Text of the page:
Filament grinding

A forum dedicated to the stock LulzBot TAZ 3D Printer
JRAlvarez
Posts: 22
Joined: Fri Sep 08, 2017 8:14 pm

Re: Filament grinding

Post by JRAlvarez » Wed Aug 01, 2018 9:28 pm

To recap. I still haven't solved this issue.

* Without the enclosure prints still fail.

* If I point a rather powerful fan at the printer during prints I succeed.

So, this is heat creep isn't it?

Galadriel
Aleph Objects | LulzBot
Posts: 201
Joined: Mon Sep 25, 2017 10:23 am

Re: Filament grinding

Post by Galadriel » Thu Aug 02, 2018 8:33 am

JRAlvarez wrote:
Wed Aug 01, 2018 9:28 pm
To recap. I still haven't solved this issue.

* Without the enclosure prints still fail.

* If I point a rather powerful fan at the printer during prints I succeed.

So, this is heat creep isn't it?

Since the addition of extra cooling allows your prints to finish successfully it sounds pretty definitively like this is a heat creep issue to me.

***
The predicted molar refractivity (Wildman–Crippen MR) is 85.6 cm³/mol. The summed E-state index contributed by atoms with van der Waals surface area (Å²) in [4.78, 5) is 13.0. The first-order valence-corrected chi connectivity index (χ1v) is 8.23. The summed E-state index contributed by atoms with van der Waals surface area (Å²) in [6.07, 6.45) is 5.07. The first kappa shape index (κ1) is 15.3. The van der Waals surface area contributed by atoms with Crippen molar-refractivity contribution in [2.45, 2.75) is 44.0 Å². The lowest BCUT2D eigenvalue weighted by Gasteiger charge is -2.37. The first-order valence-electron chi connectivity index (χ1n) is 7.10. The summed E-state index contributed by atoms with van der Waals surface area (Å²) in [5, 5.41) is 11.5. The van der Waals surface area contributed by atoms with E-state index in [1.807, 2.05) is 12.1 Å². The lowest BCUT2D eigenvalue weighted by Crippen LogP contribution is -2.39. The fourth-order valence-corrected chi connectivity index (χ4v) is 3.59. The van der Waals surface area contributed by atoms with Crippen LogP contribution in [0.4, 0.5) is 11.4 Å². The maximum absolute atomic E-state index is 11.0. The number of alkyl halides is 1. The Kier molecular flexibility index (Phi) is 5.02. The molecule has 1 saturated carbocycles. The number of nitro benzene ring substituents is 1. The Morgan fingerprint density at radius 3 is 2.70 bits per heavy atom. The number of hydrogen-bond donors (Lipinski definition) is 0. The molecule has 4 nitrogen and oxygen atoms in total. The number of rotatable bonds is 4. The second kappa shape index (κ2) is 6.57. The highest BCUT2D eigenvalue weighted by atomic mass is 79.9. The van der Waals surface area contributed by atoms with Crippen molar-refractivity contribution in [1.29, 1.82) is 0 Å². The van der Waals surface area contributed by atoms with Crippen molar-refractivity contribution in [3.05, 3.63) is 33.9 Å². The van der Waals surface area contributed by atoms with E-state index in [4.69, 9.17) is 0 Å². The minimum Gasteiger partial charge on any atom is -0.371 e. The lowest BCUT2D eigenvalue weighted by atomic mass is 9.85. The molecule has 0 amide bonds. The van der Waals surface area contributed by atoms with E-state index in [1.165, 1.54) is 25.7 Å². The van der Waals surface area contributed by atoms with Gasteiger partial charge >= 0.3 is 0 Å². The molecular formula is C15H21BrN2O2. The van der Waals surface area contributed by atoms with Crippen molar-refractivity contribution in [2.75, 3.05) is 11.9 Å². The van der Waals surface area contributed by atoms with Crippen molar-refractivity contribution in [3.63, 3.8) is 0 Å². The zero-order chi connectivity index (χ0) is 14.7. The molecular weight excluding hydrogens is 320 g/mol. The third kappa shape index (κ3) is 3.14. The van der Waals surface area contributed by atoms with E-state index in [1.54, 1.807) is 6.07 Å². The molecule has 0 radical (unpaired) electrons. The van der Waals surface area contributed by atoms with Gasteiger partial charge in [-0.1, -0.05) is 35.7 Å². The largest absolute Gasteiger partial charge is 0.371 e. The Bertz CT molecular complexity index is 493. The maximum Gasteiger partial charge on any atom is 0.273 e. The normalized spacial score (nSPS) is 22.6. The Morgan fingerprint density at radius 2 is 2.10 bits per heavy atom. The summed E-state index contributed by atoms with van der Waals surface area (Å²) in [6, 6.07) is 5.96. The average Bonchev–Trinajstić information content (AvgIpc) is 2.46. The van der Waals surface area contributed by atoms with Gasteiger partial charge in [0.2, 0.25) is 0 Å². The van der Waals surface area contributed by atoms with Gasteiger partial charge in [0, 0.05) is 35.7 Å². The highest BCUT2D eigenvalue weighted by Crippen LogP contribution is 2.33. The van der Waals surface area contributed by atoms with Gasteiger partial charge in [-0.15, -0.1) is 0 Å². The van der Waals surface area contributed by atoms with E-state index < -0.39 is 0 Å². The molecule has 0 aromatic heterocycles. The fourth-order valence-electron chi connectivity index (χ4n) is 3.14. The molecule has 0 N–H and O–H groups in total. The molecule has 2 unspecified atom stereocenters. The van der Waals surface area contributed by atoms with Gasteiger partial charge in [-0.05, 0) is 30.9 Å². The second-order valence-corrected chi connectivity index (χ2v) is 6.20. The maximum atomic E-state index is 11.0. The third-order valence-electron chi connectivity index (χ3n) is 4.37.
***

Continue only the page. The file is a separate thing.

JRAlvarez
Posts: 22
Joined: Fri Sep 08, 2017 8:14 pm

Re: Filament grinding

Post by JRAlvarez » Thu Aug 02, 2018 11:48 pm

Galadriel wrote:
Thu Aug 02, 2018 8:33 am
JRAlvarez wrote:
Wed Aug 01, 2018 9:28 pm
To recap. I still haven't solved this issue.

* Without the enclosure prints still fail.

* If I point a rather powerful fan at the printer during prints I succeed.

So, this is heat creep isn't it?

Since the addition of extra cooling allows your prints to finish successfully it sounds pretty definitively like this is a heat creep issue to me.
Suggestions? Could the heat sink fan be failing? Or is there a suggested upgrade to a higher quality fan?

Galadriel
Aleph Objects | LulzBot
Posts: 201
Joined: Mon Sep 25, 2017 10:23 am

Re: Filament grinding

Post by Galadriel » Fri Aug 03, 2018 6:55 am